Under the best of circumstances, small- to mid-sized nonprofits can only take occasional timeouts from “getting the work done” to look into the future, clarifying whether they are on the ideal trajectory to advance their mission.
Now that initial crisis adjustments have been made, one of the board’s most important roles is to determine what comes next for the organization — even if that is six months from now instead of a more customary 3 to 5 years. In general, board members are up to the task. The board can advance meaningful conversations with staff leaders without being as confined to how the organization has typically done things. Board members can also be trusted to have the best interests of the organization and clients/consumers/patrons as a top priority.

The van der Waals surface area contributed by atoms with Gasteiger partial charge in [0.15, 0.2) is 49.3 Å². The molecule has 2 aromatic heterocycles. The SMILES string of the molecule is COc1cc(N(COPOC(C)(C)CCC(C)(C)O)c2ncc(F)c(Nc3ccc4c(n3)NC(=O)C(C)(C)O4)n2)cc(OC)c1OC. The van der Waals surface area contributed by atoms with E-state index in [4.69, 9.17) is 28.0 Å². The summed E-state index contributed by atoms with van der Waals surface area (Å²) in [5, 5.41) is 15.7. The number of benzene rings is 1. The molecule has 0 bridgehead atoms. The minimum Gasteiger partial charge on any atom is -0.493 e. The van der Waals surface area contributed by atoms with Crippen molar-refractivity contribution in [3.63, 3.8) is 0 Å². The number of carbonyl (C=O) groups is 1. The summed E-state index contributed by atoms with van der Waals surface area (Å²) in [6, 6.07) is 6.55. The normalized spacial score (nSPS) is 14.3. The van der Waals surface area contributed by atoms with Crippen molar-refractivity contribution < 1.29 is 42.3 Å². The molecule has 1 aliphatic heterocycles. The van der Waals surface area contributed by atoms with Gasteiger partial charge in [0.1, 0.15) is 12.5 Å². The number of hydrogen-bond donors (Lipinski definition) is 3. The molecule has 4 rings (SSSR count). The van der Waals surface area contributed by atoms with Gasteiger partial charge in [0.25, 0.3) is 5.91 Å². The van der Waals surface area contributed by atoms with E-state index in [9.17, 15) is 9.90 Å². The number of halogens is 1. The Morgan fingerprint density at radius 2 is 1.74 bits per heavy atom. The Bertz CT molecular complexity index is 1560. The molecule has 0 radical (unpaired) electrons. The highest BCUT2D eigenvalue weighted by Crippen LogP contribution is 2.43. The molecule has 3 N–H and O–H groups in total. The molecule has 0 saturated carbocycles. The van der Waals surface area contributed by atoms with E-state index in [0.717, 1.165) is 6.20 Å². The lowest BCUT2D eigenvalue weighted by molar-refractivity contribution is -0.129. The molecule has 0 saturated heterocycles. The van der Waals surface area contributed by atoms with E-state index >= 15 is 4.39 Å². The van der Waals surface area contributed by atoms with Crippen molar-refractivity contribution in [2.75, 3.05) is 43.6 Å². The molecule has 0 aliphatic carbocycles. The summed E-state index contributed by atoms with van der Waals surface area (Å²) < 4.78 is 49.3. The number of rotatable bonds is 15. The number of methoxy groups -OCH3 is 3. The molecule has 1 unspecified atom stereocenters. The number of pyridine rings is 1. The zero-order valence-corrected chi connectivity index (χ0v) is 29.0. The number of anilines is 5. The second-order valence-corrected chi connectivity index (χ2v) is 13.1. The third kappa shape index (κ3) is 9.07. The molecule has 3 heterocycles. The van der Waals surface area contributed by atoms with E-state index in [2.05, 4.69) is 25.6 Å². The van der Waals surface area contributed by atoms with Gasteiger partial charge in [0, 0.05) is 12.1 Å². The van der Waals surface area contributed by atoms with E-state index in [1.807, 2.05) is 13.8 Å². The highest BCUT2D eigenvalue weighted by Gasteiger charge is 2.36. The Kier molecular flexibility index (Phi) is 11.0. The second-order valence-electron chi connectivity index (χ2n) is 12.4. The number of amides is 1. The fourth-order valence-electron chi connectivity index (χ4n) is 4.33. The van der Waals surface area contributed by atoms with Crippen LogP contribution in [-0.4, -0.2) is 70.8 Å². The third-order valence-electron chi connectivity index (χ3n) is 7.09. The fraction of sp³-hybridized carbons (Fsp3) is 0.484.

If you haven’t already, it’s time for a board conversation, online or in-person, to assess your mission, vision, and values and how they translate to circumstances of today and beyond the current pandemic. It will be important to separate your mission/vision from the current programs staff members are accustomed to delivering and engage in discussions about what other paths could get you to your destination. While the pandemic has closed many physical doors, it also has paved the way to incredible opportunities because of the expanding ways people connect, work, communicate, and learn.
For example, your mission might be to “Equip young people to complete high school and find success in college and career”. Your mission doesn’t say, “We exist to run tutoring programs in our building from 3-5 p.m. on Tuesdays and Thursdays and do a service project every other Saturday.” Facing new circumstances, you have to be open to new ways you can deliver on that mission.
Bryan Orander, President